The World Steel Association states that there are actually over 3500 different grades of steel, each with a unique make-up of chemical and physical properties. Each grade has its own individual characteristics and applications and the vast array of grades mirrors the widespread and varied use of steel in our society. From constructionto automobiles and I-beams to chassis; steel is around us every single day. For a low cost, quality steel I-Beams, Google ‘RSJs Essex ’.
What defines any given sample of steel as a certain grade is the amount of carbon, alloying elements and impurities it contains. Different organisations classify steel in different ways and there are several popular approaches that use three, four and five categories of steel.
One classification system, set out by the American Iron and Steel Institute (AISA), categorizes the metal into four broad but distinct groups using the C-A-S-T acronym.
Steel falls under the ‘Carbon’ classification if there are low quantities of other alloying elements (other than carbon) present. Copper must make up less than 0.4% of the steel’s composition, for example, and silicon must make up less than 0.6%. There should also be no minimum content specified for a range or alloying elements, including cobalt, nickel, titanium and tungsten.
‘Carbon Steel’ also indicates that the steel is not stainless steel.
Carbon steel is often split into sub-categories depending on carbon content. A higher proportion of carbon makes steel stronger and harder at the expense of ductility. Moreover, higher carbon content reduces the melting point of steel meaning the ability to weld the material is reduced.
Mild steel has a particularly low carbon content of between 0.04% and 0.3%. It is the largest category of Carbon Steel and is used in a number of applications; from I-beams to flat sheets.
Medium Carbon Steel has a carbon content of between 0.3% and 0.6%, making it stronger but more brittle than Mild Steel. It is often hardened and tempered through heat treatment and it can be difficult to weld and cut.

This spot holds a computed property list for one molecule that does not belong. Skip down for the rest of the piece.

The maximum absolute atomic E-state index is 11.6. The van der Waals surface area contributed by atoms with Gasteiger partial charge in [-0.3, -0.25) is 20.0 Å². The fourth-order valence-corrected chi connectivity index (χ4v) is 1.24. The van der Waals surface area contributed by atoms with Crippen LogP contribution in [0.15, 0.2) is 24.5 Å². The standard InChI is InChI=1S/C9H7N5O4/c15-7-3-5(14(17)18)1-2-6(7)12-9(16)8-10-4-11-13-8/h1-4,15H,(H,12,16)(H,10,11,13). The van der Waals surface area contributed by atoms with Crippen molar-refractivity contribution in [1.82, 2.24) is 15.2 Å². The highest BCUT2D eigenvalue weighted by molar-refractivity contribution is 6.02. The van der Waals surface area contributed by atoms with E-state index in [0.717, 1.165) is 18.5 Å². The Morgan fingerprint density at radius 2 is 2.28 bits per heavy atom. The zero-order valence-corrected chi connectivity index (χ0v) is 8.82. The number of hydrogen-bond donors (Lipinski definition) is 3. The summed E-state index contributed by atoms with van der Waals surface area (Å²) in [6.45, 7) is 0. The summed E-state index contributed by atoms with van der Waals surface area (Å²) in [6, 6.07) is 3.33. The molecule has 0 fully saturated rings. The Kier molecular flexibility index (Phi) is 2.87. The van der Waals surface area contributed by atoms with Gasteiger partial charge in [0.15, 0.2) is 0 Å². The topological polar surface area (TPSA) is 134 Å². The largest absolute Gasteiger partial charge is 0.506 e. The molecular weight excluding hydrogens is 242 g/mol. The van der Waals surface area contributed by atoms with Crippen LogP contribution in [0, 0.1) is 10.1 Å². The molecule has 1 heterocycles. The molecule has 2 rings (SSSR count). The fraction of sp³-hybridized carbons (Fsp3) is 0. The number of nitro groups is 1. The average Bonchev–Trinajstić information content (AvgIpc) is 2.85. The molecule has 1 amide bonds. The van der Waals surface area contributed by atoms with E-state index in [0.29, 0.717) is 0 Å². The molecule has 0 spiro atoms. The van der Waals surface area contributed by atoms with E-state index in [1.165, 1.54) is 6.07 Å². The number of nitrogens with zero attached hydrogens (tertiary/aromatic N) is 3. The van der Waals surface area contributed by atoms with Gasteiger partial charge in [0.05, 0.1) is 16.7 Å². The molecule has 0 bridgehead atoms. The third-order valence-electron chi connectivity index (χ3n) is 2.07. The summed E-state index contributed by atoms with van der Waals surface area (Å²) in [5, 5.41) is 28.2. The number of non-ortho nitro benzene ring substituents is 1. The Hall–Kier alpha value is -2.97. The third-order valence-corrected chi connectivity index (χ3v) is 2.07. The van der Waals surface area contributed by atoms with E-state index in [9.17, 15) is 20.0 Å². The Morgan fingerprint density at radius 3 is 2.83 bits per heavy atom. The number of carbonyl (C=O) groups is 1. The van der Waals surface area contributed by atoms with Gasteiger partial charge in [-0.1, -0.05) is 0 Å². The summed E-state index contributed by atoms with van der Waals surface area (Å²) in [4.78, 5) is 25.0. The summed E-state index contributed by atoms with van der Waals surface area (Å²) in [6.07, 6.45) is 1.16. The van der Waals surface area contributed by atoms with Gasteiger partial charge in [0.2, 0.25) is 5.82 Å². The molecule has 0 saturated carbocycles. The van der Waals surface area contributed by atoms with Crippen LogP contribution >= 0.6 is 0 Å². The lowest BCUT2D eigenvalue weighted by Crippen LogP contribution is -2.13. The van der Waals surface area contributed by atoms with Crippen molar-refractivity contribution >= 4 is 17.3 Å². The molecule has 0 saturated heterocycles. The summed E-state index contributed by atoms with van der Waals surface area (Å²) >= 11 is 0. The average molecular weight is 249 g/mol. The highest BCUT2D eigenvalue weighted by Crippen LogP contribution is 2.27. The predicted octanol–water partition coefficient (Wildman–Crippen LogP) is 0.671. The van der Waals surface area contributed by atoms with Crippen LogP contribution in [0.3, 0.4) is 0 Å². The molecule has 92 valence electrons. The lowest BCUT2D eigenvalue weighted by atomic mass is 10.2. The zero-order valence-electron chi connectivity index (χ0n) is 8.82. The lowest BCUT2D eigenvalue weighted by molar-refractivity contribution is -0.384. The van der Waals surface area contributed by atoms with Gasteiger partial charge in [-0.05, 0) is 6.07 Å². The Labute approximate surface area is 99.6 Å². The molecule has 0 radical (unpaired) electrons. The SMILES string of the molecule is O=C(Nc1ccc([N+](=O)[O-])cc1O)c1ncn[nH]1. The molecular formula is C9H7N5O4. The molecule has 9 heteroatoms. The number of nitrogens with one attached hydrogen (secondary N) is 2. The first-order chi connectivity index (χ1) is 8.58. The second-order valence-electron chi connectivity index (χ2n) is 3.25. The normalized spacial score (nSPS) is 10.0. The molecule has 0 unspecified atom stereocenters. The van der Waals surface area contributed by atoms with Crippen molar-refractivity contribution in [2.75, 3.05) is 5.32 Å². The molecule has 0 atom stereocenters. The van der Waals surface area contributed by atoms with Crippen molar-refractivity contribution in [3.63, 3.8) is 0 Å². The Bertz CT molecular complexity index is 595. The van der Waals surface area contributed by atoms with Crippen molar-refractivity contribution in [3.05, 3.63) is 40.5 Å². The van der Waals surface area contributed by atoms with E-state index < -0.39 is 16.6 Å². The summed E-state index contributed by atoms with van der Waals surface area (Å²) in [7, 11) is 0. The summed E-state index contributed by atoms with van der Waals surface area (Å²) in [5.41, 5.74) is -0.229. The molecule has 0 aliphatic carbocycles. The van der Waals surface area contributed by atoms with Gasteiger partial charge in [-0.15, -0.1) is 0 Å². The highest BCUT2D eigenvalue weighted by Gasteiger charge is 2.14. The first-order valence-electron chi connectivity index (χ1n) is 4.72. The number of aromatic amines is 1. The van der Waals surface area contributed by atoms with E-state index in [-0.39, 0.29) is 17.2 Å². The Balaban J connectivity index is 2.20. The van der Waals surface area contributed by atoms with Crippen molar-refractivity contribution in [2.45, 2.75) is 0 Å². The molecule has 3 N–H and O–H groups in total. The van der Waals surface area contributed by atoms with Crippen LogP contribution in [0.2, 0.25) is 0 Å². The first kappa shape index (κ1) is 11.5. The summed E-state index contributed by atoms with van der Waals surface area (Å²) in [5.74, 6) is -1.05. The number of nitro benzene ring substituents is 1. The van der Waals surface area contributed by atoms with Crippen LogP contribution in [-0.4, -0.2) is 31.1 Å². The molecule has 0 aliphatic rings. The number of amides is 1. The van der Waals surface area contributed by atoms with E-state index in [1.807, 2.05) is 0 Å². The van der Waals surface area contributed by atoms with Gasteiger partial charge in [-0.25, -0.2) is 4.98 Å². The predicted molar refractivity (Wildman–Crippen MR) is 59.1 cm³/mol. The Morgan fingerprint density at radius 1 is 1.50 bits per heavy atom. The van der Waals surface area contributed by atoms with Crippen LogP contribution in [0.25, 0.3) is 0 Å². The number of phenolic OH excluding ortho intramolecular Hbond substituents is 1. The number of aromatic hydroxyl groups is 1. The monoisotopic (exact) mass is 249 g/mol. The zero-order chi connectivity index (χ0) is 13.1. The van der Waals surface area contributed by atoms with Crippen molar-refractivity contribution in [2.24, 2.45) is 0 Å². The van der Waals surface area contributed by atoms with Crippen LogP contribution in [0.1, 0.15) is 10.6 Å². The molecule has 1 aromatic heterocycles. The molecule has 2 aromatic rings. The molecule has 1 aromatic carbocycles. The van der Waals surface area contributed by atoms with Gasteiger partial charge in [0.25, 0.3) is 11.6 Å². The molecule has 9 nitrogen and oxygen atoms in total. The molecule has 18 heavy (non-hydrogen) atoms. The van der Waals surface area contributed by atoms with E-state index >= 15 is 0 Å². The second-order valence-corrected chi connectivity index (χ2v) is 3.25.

High Carbon Steel has a carbon content of up to 1.5%, making it the hardest and most brittle Carbon Steel. It is used in a variety of applications including wire rope, high strength bars and wear resistant plates and forgings.
Alloy Steels are steels that have been alloyed with a variety of different elements in order to improve certain characteristics of mechanical properties. Confusingly, all steels are technically alloys although they do not all fall under the Alloy Steel classification. To be described as an Alloy Steel, the steel’s composition should be made up of between 1% and 50% of alloying elements.
Common alloying elements include manganese, cobalt, nickel and silicon although a number of elements such as aluminium, copper, titanium and zinc are all used. Different alloys improve different characteristics and properties of the steel; from strength and hardness to resistance to corrosion and wear.
The Alloy Steel category is usually sub-categorized into two semi-arbitrary groups. Low alloy steels usually have an alloy content of below 8%, whereas high-alloy steels lie somewhere above that threshold.
Stainless steel, named due to its ability to withstand corrosion and rust, has a composition of at least 10.5% chromium. Whilst unprotected steel rusts readily (due to the iron content, which reacts with oxygen in the air) the chromium content of stainless steel forms a passive filter of chromium oxide, preventing the spread of corrosion.
There are different grades of stainless steel, each suited to different environments or finished to a different standard. Usually the level of chromium or other alloys dictates the grade.
As the name suggests, Tool Steels belong to a category of steels designed for tooling applications. They are hard, strong and have superior resistance to abrasion and deformation under high temperatures making them ideal for cutting or shaping other materials.
Their carbon content lies between 0.5% and 1.5% of their total composition and they are alloyed with one or more of specific elements. Chromium, molybdenum, tungsten and vanadium are the most common alloys and typically, tools with higher alloy contents are designed for more severe environments.
Tool steels are grouped into six sub-categories, reflecting their purpose. These are cold work, hot work, high speed, shock resistant and special purpose.